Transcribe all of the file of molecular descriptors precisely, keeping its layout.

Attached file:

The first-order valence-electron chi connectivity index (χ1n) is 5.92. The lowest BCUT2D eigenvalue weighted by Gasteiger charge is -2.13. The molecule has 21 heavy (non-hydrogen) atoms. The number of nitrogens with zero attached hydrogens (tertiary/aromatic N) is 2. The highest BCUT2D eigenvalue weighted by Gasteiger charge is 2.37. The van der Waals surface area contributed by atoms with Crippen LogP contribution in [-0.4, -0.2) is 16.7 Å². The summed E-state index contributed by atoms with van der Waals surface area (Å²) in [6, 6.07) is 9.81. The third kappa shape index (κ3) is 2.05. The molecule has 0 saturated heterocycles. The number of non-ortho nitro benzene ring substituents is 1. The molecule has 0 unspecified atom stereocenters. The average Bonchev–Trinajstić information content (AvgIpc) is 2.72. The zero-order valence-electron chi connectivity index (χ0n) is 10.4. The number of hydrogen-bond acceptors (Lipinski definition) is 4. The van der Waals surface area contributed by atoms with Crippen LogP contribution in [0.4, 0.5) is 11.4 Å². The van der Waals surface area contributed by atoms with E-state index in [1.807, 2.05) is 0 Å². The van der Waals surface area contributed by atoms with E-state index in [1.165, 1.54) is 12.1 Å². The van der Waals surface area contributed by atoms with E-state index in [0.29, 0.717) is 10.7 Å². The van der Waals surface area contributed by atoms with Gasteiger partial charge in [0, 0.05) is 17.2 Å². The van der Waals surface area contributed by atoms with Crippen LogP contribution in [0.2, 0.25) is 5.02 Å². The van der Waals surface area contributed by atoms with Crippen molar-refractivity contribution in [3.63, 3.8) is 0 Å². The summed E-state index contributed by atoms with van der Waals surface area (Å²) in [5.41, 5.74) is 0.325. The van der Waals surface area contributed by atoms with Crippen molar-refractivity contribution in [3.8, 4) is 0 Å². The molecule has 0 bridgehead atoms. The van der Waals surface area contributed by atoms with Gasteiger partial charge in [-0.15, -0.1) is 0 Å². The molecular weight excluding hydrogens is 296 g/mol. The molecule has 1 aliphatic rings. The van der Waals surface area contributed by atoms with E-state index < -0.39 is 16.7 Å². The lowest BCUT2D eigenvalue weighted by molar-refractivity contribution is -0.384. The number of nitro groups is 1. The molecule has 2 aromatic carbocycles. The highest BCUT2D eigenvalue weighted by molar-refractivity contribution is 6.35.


The first-order valence-electron chi connectivity index (χ1n) is 5.92. The lowest BCUT2D eigenvalue weighted by Gasteiger charge is -2.13. The molecule has 21 heavy (non-hydrogen) atoms. The number of nitrogens with zero attached hydrogens (tertiary/aromatic N) is 2. The highest BCUT2D eigenvalue weighted by Gasteiger charge is 2.37. The van der Waals surface area contributed by atoms with Crippen LogP contribution in [-0.4, -0.2) is 16.7 Å². The summed E-state index contributed by atoms with van der Waals surface area (Å²) in [6, 6.07) is 9.81. The third kappa shape index (κ3) is 2.05. The molecule has 0 saturated heterocycles. The number of non-ortho nitro benzene ring substituents is 1. The molecule has 0 unspecified atom stereocenters. The average Bonchev–Trinajstić information content (AvgIpc) is 2.72. The zero-order valence-electron chi connectivity index (χ0n) is 10.4. The number of hydrogen-bond acceptors (Lipinski definition) is 4. The van der Waals surface area contributed by atoms with Crippen LogP contribution in [0.4, 0.5) is 11.4 Å². The van der Waals surface area contributed by atoms with E-state index in [1.807, 2.05) is 0 Å². The van der Waals surface area contributed by atoms with E-state index in [1.165, 1.54) is 12.1 Å². The van der Waals surface area contributed by atoms with E-state index in [0.29, 0.717) is 10.7 Å². The van der Waals surface area contributed by atoms with Gasteiger partial charge in [0, 0.05) is 17.2 Å². The van der Waals surface area contributed by atoms with Crippen LogP contribution in [0.2, 0.25) is 5.02 Å². The van der Waals surface area contributed by atoms with Crippen molar-refractivity contribution in [3.63, 3.8) is 0 Å². The summed E-state index contributed by atoms with van der Waals surface area (Å²) in [5.41, 5.74) is 0.325. The van der Waals surface area contributed by atoms with Crippen molar-refractivity contribution in [3.8, 4) is 0 Å². The molecule has 0 bridgehead atoms. The van der Waals surface area contributed by atoms with Gasteiger partial charge in [-0.15, -0.1) is 0 Å². The molecular weight excluding hydrogens is 296 g/mol. The molecule has 1 aliphatic rings. The van der Waals surface area contributed by atoms with E-state index < -0.39 is 16.7 Å². The lowest BCUT2D eigenvalue weighted by molar-refractivity contribution is -0.384. The number of nitro groups is 1. The molecule has 2 aromatic carbocycles. The highest BCUT2D eigenvalue weighted by molar-refractivity contribution is 6.35.